POP, the app that lets developers turn paper sketches into app prototypes, has joined AVOS, the Internet company led by YouTube co-founders Chad Hurley and Steve Chen. When it launched in November, POP’s (Prototyping On Paper) easy and intuitive set-up garnered it a lot of buzz on both tech and design blogs. All developers need to do with POP is draw a user interface on paper, take photos of their sketches, and turn them into a tappable demo in the app.
Before getting hooked up with AVOS, POP was entirely bootstrapped by Taipei-based founding team WOOMOO Inc. POP co-founder Ben Lee says the first thing that crossed his mind when his team got an email from Chen was “Holy sh*t, it’s Steve Chen from YouTube!”
“When we launched POP last November, we attended a Global Shapers Taipei event and met a friend. He comes from an investment background and was looking into startups in Taiwan. He and his partner have always thought there was a lot of amazing talent in Taiwan but found it strange that these startups were rarely seen in the global markets,” Lee says.
“This friend was impressed with our app and our team so he asked if he could introduce his partner to us. When we asked who his partner was, he just said it is also an ABC that has a technical background but never mentioned a name. So you can guess how surprised we were when we saw the sender’s email address!”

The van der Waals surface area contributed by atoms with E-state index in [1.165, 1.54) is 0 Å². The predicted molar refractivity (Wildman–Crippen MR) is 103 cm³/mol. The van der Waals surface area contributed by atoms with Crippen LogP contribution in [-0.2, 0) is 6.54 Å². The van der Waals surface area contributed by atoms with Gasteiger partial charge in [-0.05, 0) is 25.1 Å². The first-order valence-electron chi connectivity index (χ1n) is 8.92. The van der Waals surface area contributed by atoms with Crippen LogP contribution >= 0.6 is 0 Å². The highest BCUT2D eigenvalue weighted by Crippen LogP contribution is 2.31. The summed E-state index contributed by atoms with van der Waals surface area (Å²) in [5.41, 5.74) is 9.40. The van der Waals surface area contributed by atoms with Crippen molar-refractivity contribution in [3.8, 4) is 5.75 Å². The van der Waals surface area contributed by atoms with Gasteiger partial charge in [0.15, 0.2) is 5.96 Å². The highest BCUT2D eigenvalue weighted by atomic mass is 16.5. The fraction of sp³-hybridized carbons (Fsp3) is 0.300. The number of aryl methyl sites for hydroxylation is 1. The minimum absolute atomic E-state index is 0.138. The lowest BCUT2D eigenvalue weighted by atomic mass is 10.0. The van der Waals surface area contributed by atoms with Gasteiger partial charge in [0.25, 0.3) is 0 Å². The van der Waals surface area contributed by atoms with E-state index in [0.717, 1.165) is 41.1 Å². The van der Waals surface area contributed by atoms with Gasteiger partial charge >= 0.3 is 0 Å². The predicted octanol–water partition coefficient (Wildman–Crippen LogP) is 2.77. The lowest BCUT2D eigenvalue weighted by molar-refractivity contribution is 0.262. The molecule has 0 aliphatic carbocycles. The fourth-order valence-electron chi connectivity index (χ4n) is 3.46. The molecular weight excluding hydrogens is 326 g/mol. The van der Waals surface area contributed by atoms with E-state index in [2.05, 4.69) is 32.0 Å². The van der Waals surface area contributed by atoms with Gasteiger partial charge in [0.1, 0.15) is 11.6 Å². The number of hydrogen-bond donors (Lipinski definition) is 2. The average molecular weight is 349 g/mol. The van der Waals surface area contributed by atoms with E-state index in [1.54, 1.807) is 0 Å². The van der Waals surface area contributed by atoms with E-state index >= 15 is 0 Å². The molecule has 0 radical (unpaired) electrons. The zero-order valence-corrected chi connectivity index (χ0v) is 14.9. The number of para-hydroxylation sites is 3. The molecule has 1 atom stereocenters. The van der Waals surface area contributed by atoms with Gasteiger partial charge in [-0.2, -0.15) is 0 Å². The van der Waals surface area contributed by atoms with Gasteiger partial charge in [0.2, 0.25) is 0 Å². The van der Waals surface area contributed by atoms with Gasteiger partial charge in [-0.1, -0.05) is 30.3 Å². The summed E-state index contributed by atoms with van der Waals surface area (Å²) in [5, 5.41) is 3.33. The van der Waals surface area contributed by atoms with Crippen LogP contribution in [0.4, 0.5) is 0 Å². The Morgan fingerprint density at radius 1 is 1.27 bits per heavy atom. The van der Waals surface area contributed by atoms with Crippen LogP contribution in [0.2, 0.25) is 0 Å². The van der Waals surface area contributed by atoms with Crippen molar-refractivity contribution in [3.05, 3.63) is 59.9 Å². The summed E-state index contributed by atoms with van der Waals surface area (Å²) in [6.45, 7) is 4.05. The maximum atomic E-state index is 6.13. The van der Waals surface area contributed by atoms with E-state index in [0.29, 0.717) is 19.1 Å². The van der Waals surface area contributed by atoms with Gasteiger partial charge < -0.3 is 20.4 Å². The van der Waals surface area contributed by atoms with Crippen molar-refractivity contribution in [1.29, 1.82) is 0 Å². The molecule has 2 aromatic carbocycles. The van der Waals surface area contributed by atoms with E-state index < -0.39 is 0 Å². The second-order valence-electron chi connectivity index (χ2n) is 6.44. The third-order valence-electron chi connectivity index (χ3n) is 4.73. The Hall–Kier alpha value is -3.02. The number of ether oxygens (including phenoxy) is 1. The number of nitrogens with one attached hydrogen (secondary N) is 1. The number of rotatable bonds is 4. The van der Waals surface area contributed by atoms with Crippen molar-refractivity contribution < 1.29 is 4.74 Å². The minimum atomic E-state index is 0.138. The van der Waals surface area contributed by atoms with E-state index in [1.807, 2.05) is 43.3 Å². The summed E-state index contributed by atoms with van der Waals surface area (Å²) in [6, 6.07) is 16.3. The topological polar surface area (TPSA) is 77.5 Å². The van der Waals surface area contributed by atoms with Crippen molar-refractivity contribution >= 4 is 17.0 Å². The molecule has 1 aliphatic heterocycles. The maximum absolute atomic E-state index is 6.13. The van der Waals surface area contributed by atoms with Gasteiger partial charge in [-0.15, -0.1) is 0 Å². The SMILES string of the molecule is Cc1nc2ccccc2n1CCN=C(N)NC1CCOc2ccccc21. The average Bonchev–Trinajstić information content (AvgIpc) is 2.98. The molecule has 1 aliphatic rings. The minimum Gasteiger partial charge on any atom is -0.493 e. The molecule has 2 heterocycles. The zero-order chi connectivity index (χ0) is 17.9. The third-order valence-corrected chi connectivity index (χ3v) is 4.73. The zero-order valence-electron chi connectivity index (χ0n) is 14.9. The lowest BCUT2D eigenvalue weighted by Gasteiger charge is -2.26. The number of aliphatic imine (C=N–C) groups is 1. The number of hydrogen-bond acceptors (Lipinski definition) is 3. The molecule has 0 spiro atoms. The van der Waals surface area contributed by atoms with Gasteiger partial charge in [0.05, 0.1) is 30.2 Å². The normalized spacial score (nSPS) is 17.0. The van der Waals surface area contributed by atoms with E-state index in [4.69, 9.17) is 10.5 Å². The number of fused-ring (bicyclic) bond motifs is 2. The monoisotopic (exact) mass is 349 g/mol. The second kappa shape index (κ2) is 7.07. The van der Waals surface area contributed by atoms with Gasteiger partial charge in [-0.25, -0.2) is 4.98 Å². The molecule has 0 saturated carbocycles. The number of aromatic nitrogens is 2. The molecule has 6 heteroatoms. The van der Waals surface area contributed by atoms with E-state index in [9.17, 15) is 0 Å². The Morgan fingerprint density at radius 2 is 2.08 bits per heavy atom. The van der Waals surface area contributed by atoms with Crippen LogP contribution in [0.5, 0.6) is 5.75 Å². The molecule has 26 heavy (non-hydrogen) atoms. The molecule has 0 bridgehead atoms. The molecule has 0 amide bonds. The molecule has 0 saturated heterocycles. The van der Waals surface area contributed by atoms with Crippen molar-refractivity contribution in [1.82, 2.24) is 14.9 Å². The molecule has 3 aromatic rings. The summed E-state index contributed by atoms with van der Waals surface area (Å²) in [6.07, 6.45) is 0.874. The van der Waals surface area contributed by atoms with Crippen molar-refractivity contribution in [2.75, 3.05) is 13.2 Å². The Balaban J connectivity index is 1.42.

The POP team say that Chen and Hurley’s experience in building out YouTube and Delicious will help them learn how to create a proper platform, scale their business, improve their management team, and help them find developers in Silicon Valley. They also hope being in AVOS will give them exposure to top-tier venture capital firms as they seek new funding and work on a revenue model.
“We started as an app prototyping tool, however, after our first visit to Silicon Valley, we have been inspired to make POP into something beyond just a tool,” says Lee. “The ease of use makes it possible for anyone with an idea to have their own app. We have grown really fast in the past few months, so we changed our original pricing model and are coming up with a few different possibilities.”
“Existing tools were either too complicated or inflexible, so when prototyping apps, we found that the user always went back to the very basic pen and paper, which was just so much easier and allowed the developer to be spontaneous. However, the key problem with the pen and paper method is it made it difficult to present, create a demonstration, and to share,” Lee tells me.
“One day, an idea just popped-in my head (pardon the pun) – ‘Why don’t I just take photos of my sketches and link them together on my phone so I can see how it actually works?’ I think it is the way that prototyping can be. Frankly speaking, even if we did not make POP, I am certain someone else would have come up with the idea and made it for people to use.”
Since POP’s buzz-generating launch last fall, the team has fine-tuned its features and workflow.
“Our app bounce rate has dramatically dropped from 60 percent to 20 percent. We have also been working on the Android version and additional functionality that allows for cross-device sharing. All of this will be available next month,” says Lee. Developers who have used POP range from 37 Signals, who used it to prototype the Basecamp iOS app to a second-grader who designed a game on POP.